Kazmir Makes Cub Kids Look Like... Minor Leaguers
Scott Kazmir and Alexander Burkard combined to throw a four-hit shutout, leading the EXST Angels to an 8-0 whitewashing of an EXST Cubs split squad in Cactus League Extended Spring Training action at Diablo Park Field #3 in Tempe this morning.
Kazmir has been on the Los Angeles Angels 15-DL with "back tightness" since April 9th, but he sure looked healthy today, throwing 6.2 IP of one-hit shutout ball (102 pitches – 62 strikes, 10/6 GO/FO), and not allowing his first hit until there was one out in the top of the 6th inning (opposite-field double lined into the RF corner by Dustin Geiger). Kazmir walked three and struck out three during the course of his outing, inducing one GIDP. Kazmir consistently threw his fastball at 91-92 MPH, and kept the Cubs youngsters off-balance with an assortment of change-ups and breaking balls.
This is at least the third or maybe even the fourth time Kazmir has started an Extended Spring Training game against the Cubs over the past month, and if I didn’t know better, I would say he is being showcased. (There actually were a couple of scouts in attendance at today’s game). Either that or he is trying to earn the prestigious “Angel Guzman Award” (the Extended Spring Training version of the Cy Young Award), bestowed upon the MLB pitcher who spends the most inordinate or excessive period of time on an Extended Spring Training rehab assignment without getting reactivated from his team’s disabled list.
So how many pitches will Kazmir throw in his next EXST rehab start? 115? 120?
Besides getting shutout by Kazmir & Co., things did not go well for several EXST Cubs in particular today.
Daytona RHP Oswaldo Martinez made his 2011 debut, getting a “rehab” start in today’s game at Diablo Park. The 22-year old Martinez last pitched in a game for Obregon in the Mexican Pacific League (LMP) this past January, was shut-down with an undisclosed medical problem upon arrival at Minor League Camp in March, and was placed on the Daytona Cubs 7-day DL prior to Opening Day. The Mexican right-hander struggled with his control today, throwing 19 pitches, but only eight strikes, and was removed from the game after getting only two outs in the bottom of the 1st inning. He allowed two runs on one hit (an RBI triple) and two walks.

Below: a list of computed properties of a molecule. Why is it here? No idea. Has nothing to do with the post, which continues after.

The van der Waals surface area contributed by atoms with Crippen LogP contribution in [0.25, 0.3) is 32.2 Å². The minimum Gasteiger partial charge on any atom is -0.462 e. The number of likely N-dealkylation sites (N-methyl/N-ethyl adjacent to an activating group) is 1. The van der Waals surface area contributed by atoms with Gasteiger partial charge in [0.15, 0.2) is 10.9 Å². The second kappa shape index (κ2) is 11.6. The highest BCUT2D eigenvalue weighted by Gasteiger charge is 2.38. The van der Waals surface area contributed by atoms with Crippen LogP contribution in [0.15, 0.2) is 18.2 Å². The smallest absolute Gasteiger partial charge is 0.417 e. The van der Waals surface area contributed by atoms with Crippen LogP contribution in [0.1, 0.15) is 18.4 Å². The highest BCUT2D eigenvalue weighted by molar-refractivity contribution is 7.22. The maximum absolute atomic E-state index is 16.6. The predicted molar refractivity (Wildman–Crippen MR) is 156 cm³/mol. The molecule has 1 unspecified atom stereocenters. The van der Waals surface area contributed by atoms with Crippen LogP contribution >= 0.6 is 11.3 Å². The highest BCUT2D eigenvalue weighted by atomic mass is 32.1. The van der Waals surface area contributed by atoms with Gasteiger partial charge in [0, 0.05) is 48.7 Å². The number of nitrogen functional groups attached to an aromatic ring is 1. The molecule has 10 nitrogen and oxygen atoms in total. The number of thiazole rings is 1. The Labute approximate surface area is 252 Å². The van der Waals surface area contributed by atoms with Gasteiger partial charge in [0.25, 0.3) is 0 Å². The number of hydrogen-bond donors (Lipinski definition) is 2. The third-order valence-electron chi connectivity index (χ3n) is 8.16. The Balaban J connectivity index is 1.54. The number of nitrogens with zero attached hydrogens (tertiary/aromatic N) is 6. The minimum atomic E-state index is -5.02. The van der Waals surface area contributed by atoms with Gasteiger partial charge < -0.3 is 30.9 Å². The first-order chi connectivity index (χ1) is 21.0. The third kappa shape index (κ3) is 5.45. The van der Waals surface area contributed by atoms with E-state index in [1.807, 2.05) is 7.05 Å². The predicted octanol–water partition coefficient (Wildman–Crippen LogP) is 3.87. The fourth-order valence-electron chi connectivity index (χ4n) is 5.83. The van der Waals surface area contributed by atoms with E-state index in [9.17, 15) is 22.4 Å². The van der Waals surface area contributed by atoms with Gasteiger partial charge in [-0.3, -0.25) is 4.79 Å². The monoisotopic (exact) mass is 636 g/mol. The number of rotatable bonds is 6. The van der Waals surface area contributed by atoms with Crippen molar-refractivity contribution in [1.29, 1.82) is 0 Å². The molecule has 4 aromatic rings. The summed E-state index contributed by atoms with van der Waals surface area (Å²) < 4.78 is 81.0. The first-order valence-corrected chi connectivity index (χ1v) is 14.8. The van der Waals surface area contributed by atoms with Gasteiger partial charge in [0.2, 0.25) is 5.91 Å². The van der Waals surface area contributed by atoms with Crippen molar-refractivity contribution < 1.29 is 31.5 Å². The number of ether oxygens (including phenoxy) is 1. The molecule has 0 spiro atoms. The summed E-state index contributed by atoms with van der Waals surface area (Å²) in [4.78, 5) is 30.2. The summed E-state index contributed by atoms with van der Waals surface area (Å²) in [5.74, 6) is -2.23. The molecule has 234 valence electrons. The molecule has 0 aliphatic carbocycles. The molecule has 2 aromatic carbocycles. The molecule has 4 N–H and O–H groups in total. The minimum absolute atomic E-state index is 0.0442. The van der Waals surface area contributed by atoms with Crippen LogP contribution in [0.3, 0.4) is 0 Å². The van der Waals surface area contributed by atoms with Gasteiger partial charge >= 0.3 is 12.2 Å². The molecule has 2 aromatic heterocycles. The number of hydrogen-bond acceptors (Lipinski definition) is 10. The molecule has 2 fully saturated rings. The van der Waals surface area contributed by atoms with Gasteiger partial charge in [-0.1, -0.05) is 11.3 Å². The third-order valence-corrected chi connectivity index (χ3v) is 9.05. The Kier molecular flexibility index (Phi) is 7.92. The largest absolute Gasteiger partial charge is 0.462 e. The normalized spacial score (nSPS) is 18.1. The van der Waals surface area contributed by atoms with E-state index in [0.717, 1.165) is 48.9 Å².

19-year old RHP Ryan Hartman (Cubs 2010 16th round draft pick out of Mt Zion HS - Mt Zion, IL) followed Martinez to the mound, and he also had major control issues (as he has had most of the Spring), throwing 52 pitches (only 24 strikes) in just 1.2 IP, allowing two runs on two hits, three walks, and an HBP.
19-year old Dominican RHP Alvido Jimenez was the third Cubs pitcher, and unlike O. Martinez and Hartman, Jimenez’s problem was that he did throw strikes, getting clubbed for five runs on seven hits (three singles, two doubles, a triple, and a home run) in just 2.1 IP (57 pitches).
And Max Kwan (2010 NDFA – U. of Washington) saw his first game action behind the plate in more than a month, but things did not go very well. In just the five innings Kwan was in the game, four Angel runners tried to steal a base, and all four were successful (all of the throws were off-target), and Kwan also committed a throwing error, lobbing a “rainbow” 15 feet over the third-baseman’s head on a stolen base attempt at 3rd base that allowed the runner to score.
Kwan has been battling “Mike Ivie-itis”, the same affliction that plagued Jae-Hoon Ha this time last year when Ha was a catcher (before he was moved to OF). This is not a medical problem, but rather a “mental block” where the catcher is unable to make routine throws, even back to the pitcher after a pitch. The Cubs employ a sports psychologist at Fitch Park who works with players who are recovering from injuries, or who are having difficulty dealing with failure (often for the first time in their life), or who develop a “mental block” of one type or another (like “Steve Blass Disease,” where a pitcher is unable to throw strikes), but there is no guarantee that the player will respond and overcome the obstacle. Sometimes they do, and sometimes they don’t.
While one squad of EXST Cubs played the Angels at Diablo Park, the other squad was facing the EXST Rockies at Fitch Park. Unfortunately I have no information about the game played at Fitch.